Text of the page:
first heater of the series, a liquor conducting pipe leading from the last member of the series into the converting vessel, means for forcing the starch liquor through the heaters in succession and into the converting vessel and means for supplying steam to the several heaters respectively at difi'erent pressures increasing in the heaters with their distance from the initialheater of the series.-

ln testimony whereof I have signed my name to this specification in the presence of two subscribing witnesses,

S. MORRIS. LILLIE.

Witnesses:

, JOHN J, WALTER,

COLIN D. SMITH,

a starch liquor supply pipe leading into the v

US1014311A 1910-05-23 1910-05-23 Apparatus for converting starch by a continuous operation into derivatives, dextrin, dextrose, &c. Expired - Lifetime US1014311A (en)

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Cited By (2)

* Cited by examiner, † Cited by third party
Publication number Priority date Publication date Assignee Title
US6022419A (en) * 1996-09-30 2000-02-08 Midwest Research Institute Hydrolysis and fractionation of lignocellulosic biomass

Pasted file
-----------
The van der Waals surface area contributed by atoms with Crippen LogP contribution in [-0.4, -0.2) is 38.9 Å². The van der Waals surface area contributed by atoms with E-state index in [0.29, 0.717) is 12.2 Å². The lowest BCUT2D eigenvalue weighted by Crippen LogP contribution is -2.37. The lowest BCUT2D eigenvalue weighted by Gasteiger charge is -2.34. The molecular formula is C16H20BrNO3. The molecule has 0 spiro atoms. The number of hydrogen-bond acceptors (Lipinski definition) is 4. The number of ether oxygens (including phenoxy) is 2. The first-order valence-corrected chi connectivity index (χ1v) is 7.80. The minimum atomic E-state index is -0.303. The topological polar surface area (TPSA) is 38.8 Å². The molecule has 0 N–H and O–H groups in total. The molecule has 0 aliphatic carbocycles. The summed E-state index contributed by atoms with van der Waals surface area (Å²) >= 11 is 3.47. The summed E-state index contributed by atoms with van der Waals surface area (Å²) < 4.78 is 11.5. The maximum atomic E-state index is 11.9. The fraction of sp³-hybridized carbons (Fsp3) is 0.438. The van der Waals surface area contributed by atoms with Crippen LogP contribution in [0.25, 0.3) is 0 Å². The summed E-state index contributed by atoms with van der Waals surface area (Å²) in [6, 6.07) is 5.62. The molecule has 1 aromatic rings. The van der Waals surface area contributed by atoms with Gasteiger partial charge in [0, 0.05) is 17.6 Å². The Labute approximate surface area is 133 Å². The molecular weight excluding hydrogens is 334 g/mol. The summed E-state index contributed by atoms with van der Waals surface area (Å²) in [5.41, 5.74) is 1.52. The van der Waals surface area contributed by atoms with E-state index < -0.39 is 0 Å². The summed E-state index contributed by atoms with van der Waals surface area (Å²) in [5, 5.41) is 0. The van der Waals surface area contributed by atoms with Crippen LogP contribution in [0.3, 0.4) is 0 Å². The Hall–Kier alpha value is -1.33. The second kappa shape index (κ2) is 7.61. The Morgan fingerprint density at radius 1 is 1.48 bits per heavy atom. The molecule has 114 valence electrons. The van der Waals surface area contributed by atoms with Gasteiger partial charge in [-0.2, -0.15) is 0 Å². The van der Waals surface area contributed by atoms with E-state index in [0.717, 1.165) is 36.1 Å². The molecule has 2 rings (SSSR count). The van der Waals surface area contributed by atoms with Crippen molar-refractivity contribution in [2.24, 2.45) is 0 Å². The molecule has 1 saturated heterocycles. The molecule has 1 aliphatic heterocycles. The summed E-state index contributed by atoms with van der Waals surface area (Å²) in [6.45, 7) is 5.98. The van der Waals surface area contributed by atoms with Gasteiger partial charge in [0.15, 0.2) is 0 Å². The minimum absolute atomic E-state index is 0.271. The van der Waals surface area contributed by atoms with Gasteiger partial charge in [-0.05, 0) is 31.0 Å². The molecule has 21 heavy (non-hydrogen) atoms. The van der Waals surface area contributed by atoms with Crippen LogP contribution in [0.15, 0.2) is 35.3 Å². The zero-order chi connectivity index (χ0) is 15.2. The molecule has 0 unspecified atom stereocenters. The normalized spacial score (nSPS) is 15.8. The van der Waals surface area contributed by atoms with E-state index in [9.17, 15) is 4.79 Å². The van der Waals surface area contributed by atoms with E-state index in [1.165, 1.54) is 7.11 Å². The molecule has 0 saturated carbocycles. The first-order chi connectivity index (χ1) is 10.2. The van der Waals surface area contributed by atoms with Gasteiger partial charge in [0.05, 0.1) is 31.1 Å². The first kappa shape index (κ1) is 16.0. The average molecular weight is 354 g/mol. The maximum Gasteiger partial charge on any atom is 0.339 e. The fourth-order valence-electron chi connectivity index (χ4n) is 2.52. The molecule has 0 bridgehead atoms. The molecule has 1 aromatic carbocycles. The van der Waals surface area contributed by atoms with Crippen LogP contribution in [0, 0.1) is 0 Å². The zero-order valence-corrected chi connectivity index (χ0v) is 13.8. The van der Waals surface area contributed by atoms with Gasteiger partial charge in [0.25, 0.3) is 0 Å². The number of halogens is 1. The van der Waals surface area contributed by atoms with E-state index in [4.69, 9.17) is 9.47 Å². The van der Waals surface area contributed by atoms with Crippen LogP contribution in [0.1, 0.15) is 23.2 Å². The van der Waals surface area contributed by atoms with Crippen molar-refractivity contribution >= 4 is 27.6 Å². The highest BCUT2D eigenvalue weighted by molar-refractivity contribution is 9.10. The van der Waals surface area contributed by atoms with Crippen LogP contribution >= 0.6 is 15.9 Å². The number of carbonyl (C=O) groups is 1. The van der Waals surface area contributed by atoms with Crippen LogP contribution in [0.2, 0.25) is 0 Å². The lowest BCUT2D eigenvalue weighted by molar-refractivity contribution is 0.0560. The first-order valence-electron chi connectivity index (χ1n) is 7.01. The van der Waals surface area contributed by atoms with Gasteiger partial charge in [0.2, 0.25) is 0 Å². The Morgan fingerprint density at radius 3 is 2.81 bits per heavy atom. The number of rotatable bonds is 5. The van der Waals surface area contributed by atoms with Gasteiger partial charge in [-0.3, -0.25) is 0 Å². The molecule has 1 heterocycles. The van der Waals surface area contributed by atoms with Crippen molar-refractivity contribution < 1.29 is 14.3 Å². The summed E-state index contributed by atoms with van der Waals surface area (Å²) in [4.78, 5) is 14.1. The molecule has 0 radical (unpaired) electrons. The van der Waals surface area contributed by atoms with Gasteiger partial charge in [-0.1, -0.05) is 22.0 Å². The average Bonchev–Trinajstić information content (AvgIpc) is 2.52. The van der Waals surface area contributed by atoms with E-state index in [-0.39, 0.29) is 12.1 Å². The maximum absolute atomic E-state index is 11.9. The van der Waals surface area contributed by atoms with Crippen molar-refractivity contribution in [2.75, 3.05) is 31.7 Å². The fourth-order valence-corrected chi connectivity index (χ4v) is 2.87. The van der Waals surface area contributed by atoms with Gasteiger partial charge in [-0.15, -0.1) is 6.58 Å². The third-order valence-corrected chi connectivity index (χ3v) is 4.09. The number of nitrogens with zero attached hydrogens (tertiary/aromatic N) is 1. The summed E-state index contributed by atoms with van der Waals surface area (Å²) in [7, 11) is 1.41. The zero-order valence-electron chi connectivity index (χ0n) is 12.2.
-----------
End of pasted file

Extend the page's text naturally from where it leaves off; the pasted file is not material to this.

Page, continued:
US6228177B1 (en) 1996-09-30 2001-05-08 Midwest Research Institute Aqueous fractionation of biomass based on novel carbohydrate hydrolysis kinetics

Cited By (2)

* Cited by examiner, † Cited by third party
Publication number Priority date Publication date Assignee Title
US6022419A (en) * 1996-09-30 2000-02-08 Midwest Research Institute Hydrolysis and fractionation of lignocellulosic biomass
US6228177B1 (en) 1996-09-30 2001-05-08 Midwest Research Institute Aqueous fractionation of biomass based on novel carbohydrate hydrolysis kinetics